“The Mohawk Trail Woodlands Partnership,” a public body established by Massachusetts House Bill No. 4835 filed on 26 July 2018 and signed into law on 31 October 2018, will conduct its work known as "The Woodlands Partnership of Northwest Massachusetts," and change its bylaws to reflect said change in name …
We furthermore request that the legislature of the Commonwealth of Massachusetts and the U.S Department of Agriculture - U.S. Forest Service officially establish and recognize the name of the public body formerly known as "The Mohawk Trail Woodlands Partnership" as being henceforth the “Woodlands Partnership of Northwest Massachusetts.”
As part of the process for updating its 10-year Partnership Plan, the Woodlands Partnership will hold two virtual public Listening Sessions to seek comments and feedback from residents of Northwest Massachusetts and other member of the public. The full draft Partnership Plan can be viewed and downloaded here.
Listening Sessions will take place on:
Wednesday, August 24, 4pm (virtual via Zoom)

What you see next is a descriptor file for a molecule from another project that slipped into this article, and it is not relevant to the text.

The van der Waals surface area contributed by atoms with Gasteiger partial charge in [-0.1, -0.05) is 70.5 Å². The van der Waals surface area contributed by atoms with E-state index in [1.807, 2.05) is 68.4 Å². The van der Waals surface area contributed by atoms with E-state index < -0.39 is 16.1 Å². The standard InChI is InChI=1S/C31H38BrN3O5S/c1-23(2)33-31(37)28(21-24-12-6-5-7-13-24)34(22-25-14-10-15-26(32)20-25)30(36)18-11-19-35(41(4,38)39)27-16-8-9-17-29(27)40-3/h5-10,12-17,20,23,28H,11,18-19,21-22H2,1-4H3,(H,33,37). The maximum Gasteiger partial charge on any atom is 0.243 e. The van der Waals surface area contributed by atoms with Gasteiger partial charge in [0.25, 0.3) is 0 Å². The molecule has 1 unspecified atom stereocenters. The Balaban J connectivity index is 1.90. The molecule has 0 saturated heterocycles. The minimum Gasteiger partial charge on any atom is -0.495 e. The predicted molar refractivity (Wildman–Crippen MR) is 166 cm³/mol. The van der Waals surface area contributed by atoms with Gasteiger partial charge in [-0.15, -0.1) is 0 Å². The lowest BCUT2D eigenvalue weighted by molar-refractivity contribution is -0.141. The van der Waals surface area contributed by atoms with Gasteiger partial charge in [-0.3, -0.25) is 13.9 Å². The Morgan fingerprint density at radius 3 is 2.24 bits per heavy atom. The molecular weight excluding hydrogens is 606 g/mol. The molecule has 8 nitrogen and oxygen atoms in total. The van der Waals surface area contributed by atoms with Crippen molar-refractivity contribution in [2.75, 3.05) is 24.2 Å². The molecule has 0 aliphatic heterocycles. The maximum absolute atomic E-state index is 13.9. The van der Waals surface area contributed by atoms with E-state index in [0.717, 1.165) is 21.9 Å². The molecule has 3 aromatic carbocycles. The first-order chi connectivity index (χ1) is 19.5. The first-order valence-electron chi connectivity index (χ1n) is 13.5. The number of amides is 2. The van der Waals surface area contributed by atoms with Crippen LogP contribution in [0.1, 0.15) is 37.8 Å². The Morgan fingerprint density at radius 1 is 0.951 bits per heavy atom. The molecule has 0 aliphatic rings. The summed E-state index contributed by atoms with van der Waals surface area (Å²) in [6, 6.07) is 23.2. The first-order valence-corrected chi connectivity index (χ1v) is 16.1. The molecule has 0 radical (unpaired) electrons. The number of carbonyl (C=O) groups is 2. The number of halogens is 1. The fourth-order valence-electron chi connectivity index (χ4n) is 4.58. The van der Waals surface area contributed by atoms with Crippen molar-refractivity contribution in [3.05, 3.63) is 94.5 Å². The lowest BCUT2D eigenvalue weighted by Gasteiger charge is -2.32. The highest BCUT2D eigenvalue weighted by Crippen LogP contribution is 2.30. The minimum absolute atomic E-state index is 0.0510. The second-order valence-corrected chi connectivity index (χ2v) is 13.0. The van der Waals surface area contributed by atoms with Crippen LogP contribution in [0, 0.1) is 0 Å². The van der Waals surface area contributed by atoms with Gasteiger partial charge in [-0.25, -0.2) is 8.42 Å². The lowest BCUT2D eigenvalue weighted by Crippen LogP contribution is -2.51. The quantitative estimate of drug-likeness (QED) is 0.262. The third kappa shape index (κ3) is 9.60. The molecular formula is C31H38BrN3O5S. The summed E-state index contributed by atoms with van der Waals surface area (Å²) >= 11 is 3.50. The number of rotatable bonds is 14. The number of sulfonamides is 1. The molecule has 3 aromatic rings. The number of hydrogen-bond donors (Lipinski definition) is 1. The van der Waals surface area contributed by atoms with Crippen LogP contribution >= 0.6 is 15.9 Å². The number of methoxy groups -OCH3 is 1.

Wednesday, September 14, 7pm (virtual via Zoom)
RSVP to Sophie Argetsinger at firstname.lastname@example.org to request a Zoom link for either session and join the conversation.
View a recording of the first Listening Session here:
tree planting day in conwayRead Now
As part of a "Rivers Run Through It" grant from the Executive Office of Energy and Environmental Affairs, the Woodlands Partnership is hosting a riparian restoration tree planting event at South River Meadow in Conway on Thursday, May 26th, 1-4pm.
We are hoping to plant about 70 trees, and we need your help! If you are planning to attend, please RSVP to Sophie Argetsinger at email@example.com. Bring a shovel for digging and bucket for watering if you have them.
Conway School of Landscape Design students Claire Baglien, Haly Rylko, and Karen Tassinari prepared this report for the Woodlands Partnership as part of a grant received from the U.S. Forest Service Urban and Community Forestry Program. The students created a process for identifying where climate-adapted tree plantings could serve as a tool for resilience in the Deerfield and Hoosic River watersheds. The full report can be downloaded here.